Gordon Plaza needs to be moved. They filed a court filing suing the Mayor and city to be remove and resettled and just lost. THe city is, according to the court, moving in a right and proper manner to move them.
Residents of the Gordon Plaza subdivision were dealt another legal setback in their effort to force Mayor LaToya Cantrell and the city to move them from homes built atop a toxic landfill. The 5th U.S. Circuit Court of Appeals in New Orleans upheld a district court decision that found the city was taking proper steps to protect the health of the Gordon Plaza’s residents. As the original owner of the landfill, the city is required to take “removal actions” that reduce exposure to the site’s toxic chemicals. But in Monday’s appeals court decision, Judge Edith Brown Clement wrote that “removal” can, under federal law, include maintenance operations, which in the city’s case has included lawn mowing and fence repairs at the subdivision, which sits between Florida Avenue and Higgins Boulevard. “Gordon Plaza (residents) have failed to point to authority clearly interpreting ‘removal’ to exclude operation and maintenance activities,” wrote Clement, who was appointed to the appeals court by President George W. Bush in 2001. “We hold that the city’s maintenance obligations … are ‘removal’ actions.”nola.com
The Tulane Environmental Law Clinic says the judge stretched the law in her ruling.
Lauren Godshall, of the Tulane Environmental Law Clinic, which is representing Gordon Plaza residents, said the laws governing toxic sites are broadly written, but allowing the city to define “removal” as “fence maintenance and lawn mowing” seems like a stretch. “The city is required to do ‘diligent removal action,’” she said. “Our argument was they have to remove either the people or the problem. They haven’t done either.” The Mayor’s Office was not immediately available to comment on the decision. Last month, the City Council earmarked $35 million in the capital budget toward moving Gordon Plaza residents out of the subdivision.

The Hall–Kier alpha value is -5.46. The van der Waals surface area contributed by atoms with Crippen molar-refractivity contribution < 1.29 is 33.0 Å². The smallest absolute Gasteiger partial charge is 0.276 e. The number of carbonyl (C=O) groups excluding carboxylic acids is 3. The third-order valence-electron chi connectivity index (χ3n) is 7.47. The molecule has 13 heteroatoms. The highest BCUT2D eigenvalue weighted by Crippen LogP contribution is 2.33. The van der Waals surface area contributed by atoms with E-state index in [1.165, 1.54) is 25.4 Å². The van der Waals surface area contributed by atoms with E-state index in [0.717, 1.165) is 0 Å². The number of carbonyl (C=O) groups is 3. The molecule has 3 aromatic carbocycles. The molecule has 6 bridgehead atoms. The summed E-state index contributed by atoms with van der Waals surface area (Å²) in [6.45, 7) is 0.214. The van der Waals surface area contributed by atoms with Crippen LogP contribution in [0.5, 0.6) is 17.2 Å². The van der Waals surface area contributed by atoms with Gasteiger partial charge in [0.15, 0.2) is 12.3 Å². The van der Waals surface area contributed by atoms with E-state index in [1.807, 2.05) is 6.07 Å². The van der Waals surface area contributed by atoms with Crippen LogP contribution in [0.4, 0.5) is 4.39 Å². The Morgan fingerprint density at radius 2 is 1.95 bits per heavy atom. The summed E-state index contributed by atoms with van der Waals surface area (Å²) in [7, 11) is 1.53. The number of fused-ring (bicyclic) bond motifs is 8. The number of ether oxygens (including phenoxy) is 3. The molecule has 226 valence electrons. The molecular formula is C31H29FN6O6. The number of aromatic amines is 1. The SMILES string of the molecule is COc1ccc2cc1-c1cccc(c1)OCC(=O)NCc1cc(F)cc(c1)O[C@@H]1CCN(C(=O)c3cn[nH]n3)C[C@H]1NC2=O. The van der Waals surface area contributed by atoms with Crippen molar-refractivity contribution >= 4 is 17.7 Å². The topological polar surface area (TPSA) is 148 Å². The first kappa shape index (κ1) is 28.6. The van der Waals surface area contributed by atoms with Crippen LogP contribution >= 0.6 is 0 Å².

A good gesture by the council but it has no teeth.
Some residents were skeptical of the move, calling it a largely symbolic gesture because many proposed items in the city capital budget never actually receive funding. Cantrell has stated her support for residents’ relocation, but neighborhood leaders were disappointed when they saw that her 2022 budget proposal made no mention of Gordon Plaza. Instead, Cantrell administration officials said they planned to spend about $2 million to assess the land and plan relocations.
In the Mayor’s defense, failure to plan is planning to fail. But they have had how many years to do the planning so this statement rings hollow.
The city has offered supportive words but nothing more, Gordon Plaza resident Jesse Perkins said. “Everything the mayor does, it’s just blowing smoke,” said Perkins, a member of Residents of Gordon Plaza Inc., a nonprofit representing the subdivision’s residents. The appeals court decision is the latest in a long line of legal actions that haven’t gone residents’ way, Godshall said. “There’s been a lot of litigation over the years and none of it successful because the residents are still there,” she said.
The problem dates back to when the first resident was moved in on what was a trash dump and widely known as one.
Gordon Plaza was built atop the Agriculture Street landfill during the 1970s and 1980s and promoted as inexpensive housing for Black residents. But the site’s toxic legacy became widely known in 1994, when it was labeled one of the U.S.’s most contaminated Superfund properties by the federal government. Between 1994 and 2001, U.S. Environmental Protection Agency contractors fenced off part of the site, removed about 2 feet of soil in some areas and then placed mats and clean soil over some of the contaminated soil. Many residents contend the environmental remediation was incomplete, exposing them to toxic chemicals for decades. In 2019, a report from the Louisiana Tumor Registry found that the Desire neighborhood, which includes Gordon Plaza, has the second-highest consistent rate of cancer in the state. About 65 homes remain at the subdivision. Most are owner-occupied, Perkins said.
They should never have been moved there but we know about systemic racism and this is another example of what this aspect of our nation costs us. If I was in Virginia or other states I could not write that statement. Where is our history going?